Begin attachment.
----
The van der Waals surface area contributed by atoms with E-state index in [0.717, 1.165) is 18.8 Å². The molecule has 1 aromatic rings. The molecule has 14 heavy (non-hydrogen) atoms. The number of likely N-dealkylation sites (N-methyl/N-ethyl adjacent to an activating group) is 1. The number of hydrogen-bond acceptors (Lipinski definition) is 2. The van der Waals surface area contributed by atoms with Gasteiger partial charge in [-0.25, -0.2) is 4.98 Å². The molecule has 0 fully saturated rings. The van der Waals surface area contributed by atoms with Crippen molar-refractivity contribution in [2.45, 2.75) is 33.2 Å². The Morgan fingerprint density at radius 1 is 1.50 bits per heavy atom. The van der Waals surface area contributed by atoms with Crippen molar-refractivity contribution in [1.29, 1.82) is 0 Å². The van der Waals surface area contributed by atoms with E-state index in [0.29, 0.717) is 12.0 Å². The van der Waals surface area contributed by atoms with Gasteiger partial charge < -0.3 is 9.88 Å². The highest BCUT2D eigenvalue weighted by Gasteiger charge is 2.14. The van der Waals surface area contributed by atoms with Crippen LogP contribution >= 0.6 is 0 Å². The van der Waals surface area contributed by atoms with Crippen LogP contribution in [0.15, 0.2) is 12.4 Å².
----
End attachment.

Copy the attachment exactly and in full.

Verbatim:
The van der Waals surface area contributed by atoms with E-state index in [0.717, 1.165) is 18.8 Å². The molecule has 1 aromatic rings. The molecule has 14 heavy (non-hydrogen) atoms. The number of likely N-dealkylation sites (N-methyl/N-ethyl adjacent to an activating group) is 1. The number of hydrogen-bond acceptors (Lipinski definition) is 2. The van der Waals surface area contributed by atoms with Gasteiger partial charge in [-0.25, -0.2) is 4.98 Å². The molecule has 0 fully saturated rings. The van der Waals surface area contributed by atoms with Crippen molar-refractivity contribution in [2.45, 2.75) is 33.2 Å². The Morgan fingerprint density at radius 1 is 1.50 bits per heavy atom. The van der Waals surface area contributed by atoms with Crippen molar-refractivity contribution in [1.29, 1.82) is 0 Å². The van der Waals surface area contributed by atoms with E-state index in [0.29, 0.717) is 12.0 Å². The van der Waals surface area contributed by atoms with Gasteiger partial charge < -0.3 is 9.88 Å². The highest BCUT2D eigenvalue weighted by Gasteiger charge is 2.14. The van der Waals surface area contributed by atoms with Crippen LogP contribution >= 0.6 is 0 Å². The van der Waals surface area contributed by atoms with Crippen LogP contribution in [0.15, 0.2) is 12.4 Å².